Why the Art Museum Addition Must Not Be Built
This could be the biggest architectural mistake Milwaukee has ever made.
I never write about architects’ renderings because the building inevitably changes. Renderings are really sales tools that leave a lot of important unanswered questions and problems to be solved. Renderings evolve while buildings are final — we have to live with them, and learn from our mistakes.
But sometimes the stakes are too high to wait, as with the proposed addition to the Milwaukee Art Museum. The museum complex is not just a postcard we send out to the world. It’s a place where art and architecture lives today. It’s the focal point and the DNA of Milwaukee’s transition from a 19th to 21st Century city.
Just next door Northwestern Mutual is adding a tower with a million square feet of office space that will be just 32 feet shorter than the tallest building in Wisconsin, the U.S. Bank Center building located across the street. Just east of the U.S. Bank will be two more new neighbors, the 18-story 833 East and 44-story The Couture. And all of this will be interwoven with parks and pedestrian bridges, over a reconfigured Lincoln Memorial Drive, that unites Milwaukee with the art museum and the lake.
The starting point for the museum’s proposed building is the Kahler addition, built in 1975, not the best of times for architecture in America. It’s a big box that unfortunately became a huge pedestal for Eero Saarinen’s War Memorial, thereby grounding a building that used to float sublimely on the horizon off a bluff overlooking Lake Michigan.
It wasn’t until 40 years later, in the late 1990’s when the Calatrava was conceived, that our culture demanded something better. And architects responded, as they do, and started to learn how to build additions to art museums.
The original design by Jim Shields for the proposed museum addition attempted to rectify the excesses and missteps of the building boom that brought us the Calatrava. The Calatrava expansion tragically filled in the cantilevered east face of the Kahler building. Making more room for art turned the under-appreciated and spectacular east face of the of the Kahler building into an ugly stub.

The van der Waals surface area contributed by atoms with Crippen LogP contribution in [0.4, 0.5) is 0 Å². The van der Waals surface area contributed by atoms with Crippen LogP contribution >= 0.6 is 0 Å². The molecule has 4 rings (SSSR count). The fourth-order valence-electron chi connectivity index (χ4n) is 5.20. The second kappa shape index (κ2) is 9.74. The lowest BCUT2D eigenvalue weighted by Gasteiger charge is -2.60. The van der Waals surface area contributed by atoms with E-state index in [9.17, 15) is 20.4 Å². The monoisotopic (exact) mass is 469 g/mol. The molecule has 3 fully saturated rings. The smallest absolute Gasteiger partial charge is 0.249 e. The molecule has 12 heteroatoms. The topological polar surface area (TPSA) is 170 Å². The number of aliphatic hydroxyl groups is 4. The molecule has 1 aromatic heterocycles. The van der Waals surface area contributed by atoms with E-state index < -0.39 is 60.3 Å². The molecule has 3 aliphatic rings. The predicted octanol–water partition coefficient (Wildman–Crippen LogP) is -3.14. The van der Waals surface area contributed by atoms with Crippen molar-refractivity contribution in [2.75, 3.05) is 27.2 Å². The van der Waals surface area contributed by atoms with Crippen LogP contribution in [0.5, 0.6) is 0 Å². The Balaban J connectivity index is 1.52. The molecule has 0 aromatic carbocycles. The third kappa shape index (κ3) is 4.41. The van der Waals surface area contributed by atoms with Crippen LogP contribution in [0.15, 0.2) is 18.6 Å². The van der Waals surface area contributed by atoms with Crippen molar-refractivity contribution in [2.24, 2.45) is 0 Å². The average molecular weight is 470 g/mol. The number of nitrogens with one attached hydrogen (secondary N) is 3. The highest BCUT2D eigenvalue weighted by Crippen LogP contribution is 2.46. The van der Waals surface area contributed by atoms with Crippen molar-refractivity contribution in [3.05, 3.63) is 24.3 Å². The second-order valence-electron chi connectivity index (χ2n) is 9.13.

Shields’ design sought to heal that wound and deal with the bulk of the Kahler building by creating a diaphanous cloud with gradated transparent glass. That softened the rectangle and provided a lovely contrast to the density of War Memorial and figurative whimsy of the Calatrava. The new building would be irradiated by the atmospheric conditions of the lake, adding a little zen serenity to the complex.
Still, it was going to be a humble if self assured addition that didn’t compete with either the Saarinen or the Calatrava, or Shields’ resplendent Discovery World Museum just to the south. But the addition, as he conceived it, did rise to the occasion.
The new design for the addition, just released Monday, grew out of Shields’ work, so to speak. But in reality the museum took over the project, and began changing it much as developers might do for a routine condo. You figure out where the granite counters, closets, and home entertainment system go. Then fit it into a box. You design from the inside out, except this is a museum, so you have to do something extra. Ah, reinstall Kahler’s idea and cantilever it like Saarinen’s War Memorial. That’s it, you’re done.
The museum addition will likely be the only new building in this rarified neighborhood that will not have an architect’s name attached to it. Now I don’t want to suggest that an architect’s name assures the building will be great. But having your name on building means someone is responsible. There are consequences. Good architects are embarrassed by their mistakes. But a committee-built building can simply point fingers in every direction.
As some have noted, the new design for the museum bears a striking resemblance to MECCA, the downtown convention center that was reviled and then torn down. It could also be one of those new buildings in the Menomonee River Valley, an above-average industrial park.
Remove the happy foreground from the museum’s rendering and this is what you get. It might be a nice printing factory, international call center, or some other anonymous facility tucked away at the end of cul de sac. Like “nice” people, these sorts of buildings don’t stand out, or stand up for anything.
The proposed addition is a business decision to make something just good enough. But it is not good enough to build on any prominent street in Milwaukee, much less in proximity to the most important architecture in the city. What looks okay on Moreland Road or South 27th Street should not be on the lakefront.
I don’t understand how the Art Museum, which successfully avoided disaster and fought Michael Cudahy’s goofy original plan for the Discovery World, can now turn around and offer up this nonentity with a straight face.
Buildings are an action with a moral dimension because they affect other people. Did the board know what they were doing when they approved this? They are the trustees of this institution, who should be considering how the institution serves this community.
If the board has approved this design, then they should tell us why and not hide behind press release talking points. We will have to live with the building long after the current management goes on to their next jobs, and all the board members have been succeeded by others.
The idea of creating an addition that doesn’t compete or detract from the Saarinen and Calatrava is not a bad one. But this design reduces that theory to the lowest common denominator. This is like putting a shed up in the middle of Paris and then saying you didn’t want to upstage the fine architecture. It is a monumental blunder and cannot, must not be built.